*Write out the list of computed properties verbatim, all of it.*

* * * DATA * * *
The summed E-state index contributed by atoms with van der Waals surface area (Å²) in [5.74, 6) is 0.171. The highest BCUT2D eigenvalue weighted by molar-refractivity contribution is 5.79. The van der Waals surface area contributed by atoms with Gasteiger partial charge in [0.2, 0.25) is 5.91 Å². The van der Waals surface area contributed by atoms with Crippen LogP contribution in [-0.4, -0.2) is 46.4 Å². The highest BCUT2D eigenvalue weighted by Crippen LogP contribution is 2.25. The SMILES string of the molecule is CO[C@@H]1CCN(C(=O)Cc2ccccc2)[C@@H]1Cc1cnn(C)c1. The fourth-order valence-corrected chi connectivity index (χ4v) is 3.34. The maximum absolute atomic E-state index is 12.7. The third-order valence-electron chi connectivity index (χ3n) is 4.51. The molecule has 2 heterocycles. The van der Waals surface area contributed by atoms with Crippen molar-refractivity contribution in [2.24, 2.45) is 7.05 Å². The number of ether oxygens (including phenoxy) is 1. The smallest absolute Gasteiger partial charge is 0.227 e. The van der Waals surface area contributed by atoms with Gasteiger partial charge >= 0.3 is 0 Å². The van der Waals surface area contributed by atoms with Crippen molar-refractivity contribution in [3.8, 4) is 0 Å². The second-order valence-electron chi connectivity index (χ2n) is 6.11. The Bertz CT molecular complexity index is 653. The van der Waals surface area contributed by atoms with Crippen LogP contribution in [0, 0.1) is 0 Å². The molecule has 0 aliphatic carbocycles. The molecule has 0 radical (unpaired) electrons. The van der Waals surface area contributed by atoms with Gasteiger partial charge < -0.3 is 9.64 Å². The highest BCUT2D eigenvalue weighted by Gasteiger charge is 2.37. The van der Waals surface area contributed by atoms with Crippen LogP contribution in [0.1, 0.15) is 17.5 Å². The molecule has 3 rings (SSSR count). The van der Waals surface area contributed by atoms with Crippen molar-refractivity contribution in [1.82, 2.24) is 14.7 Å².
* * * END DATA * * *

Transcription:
The summed E-state index contributed by atoms with van der Waals surface area (Å²) in [5.74, 6) is 0.171. The highest BCUT2D eigenvalue weighted by molar-refractivity contribution is 5.79. The van der Waals surface area contributed by atoms with Gasteiger partial charge in [0.2, 0.25) is 5.91 Å². The van der Waals surface area contributed by atoms with Crippen LogP contribution in [-0.4, -0.2) is 46.4 Å². The highest BCUT2D eigenvalue weighted by Crippen LogP contribution is 2.25. The SMILES string of the molecule is CO[C@@H]1CCN(C(=O)Cc2ccccc2)[C@@H]1Cc1cnn(C)c1. The fourth-order valence-corrected chi connectivity index (χ4v) is 3.34. The maximum absolute atomic E-state index is 12.7. The third-order valence-electron chi connectivity index (χ3n) is 4.51. The molecule has 2 heterocycles. The van der Waals surface area contributed by atoms with Crippen molar-refractivity contribution in [2.24, 2.45) is 7.05 Å². The number of ether oxygens (including phenoxy) is 1. The smallest absolute Gasteiger partial charge is 0.227 e. The van der Waals surface area contributed by atoms with Gasteiger partial charge >= 0.3 is 0 Å². The van der Waals surface area contributed by atoms with Crippen molar-refractivity contribution in [3.8, 4) is 0 Å². The second-order valence-electron chi connectivity index (χ2n) is 6.11. The Bertz CT molecular complexity index is 653. The van der Waals surface area contributed by atoms with Crippen LogP contribution in [0, 0.1) is 0 Å². The molecule has 0 aliphatic carbocycles. The molecule has 0 radical (unpaired) electrons. The van der Waals surface area contributed by atoms with Gasteiger partial charge < -0.3 is 9.64 Å². The highest BCUT2D eigenvalue weighted by Gasteiger charge is 2.37. The van der Waals surface area contributed by atoms with Crippen LogP contribution in [0.1, 0.15) is 17.5 Å². The molecule has 3 rings (SSSR count). The van der Waals surface area contributed by atoms with Crippen molar-refractivity contribution in [1.82, 2.24) is 14.7 Å².